The other night I was enjoying a few drinks with some fellow photographers. After about the fourth round we had already solved the worlds political problems, found a way to balance the U.S debt and figured out how the world’s major religions could finally get along. It was at this point that the discussion turned to a more complex and controversial topic. I had started to talk about my addiction to the iPhone, in particular how I was finding an increasingly important role for it in my creative toolkit. One of the group argued that since the iPhone Apps created a finished product as soon as the photo was taken photographers that used such technology were in danger of loosing their identity.
Wow. I remember thinking each to his or her own, but it certainly didn’t sound right. I wanted to respond but by this time my brain and mouth were no longer synchronized and I couldn’t possibly come up with a coherent response. Several days have passed since that discussion and I have thought about it somewhat. I have come to the conclusion that although an iPhone App can indeed produce a “finished” image without much, or any user intervention this alone cannot take away the photographers identity.
Ask any photographer to define his or her style and you will draw blanks, or at the very best, long pauses followed by mumbled, confused and, at most, irrational responses. It is one of those intangible things that is almost impossible to describe, but somehow it carries the signature of the photographer. Therefore, the photographer’s style must consist of a complex mix of things that is not based solely on what equipment is used, or any other individual thing for that matter. In fact, one of the things I have found is that since the iPhone is so liberating I can actually spend more time creating final images that reflect my personal style. I can’t describe what my style is but when I finish an image and it feels right then the image must contain some small part of me. Therefore, as I have said in previous posts, it is not the equipment that defines style, but rather vision. The camera and other equipment are simply tools that can be used to emphasize vision and therefore style.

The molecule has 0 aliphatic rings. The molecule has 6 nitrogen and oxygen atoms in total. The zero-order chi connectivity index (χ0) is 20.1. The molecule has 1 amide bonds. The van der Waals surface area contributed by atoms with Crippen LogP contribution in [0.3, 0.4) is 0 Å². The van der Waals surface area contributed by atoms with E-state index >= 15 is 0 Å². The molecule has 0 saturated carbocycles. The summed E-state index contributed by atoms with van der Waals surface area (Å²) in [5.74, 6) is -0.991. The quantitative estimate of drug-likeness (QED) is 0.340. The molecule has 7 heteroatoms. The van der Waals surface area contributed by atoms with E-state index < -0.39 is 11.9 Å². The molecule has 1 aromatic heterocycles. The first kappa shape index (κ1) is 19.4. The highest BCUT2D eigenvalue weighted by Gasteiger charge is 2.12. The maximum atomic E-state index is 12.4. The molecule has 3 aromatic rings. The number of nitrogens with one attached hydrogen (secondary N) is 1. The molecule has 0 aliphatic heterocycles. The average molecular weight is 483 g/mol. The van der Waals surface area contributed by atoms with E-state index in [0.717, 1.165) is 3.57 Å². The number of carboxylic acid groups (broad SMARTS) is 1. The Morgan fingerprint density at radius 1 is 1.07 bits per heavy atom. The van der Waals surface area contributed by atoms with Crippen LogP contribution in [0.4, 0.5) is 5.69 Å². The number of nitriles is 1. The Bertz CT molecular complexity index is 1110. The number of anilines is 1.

By the way, the concept of producing instant images that cut out “user definable” post processing is not a new concept; Polaroid became a household name doing this very same thing in the 1970s.
The image included with this post was taken on the iPhone using the Hipstamatic App and includes some processing with the Filterstorm App.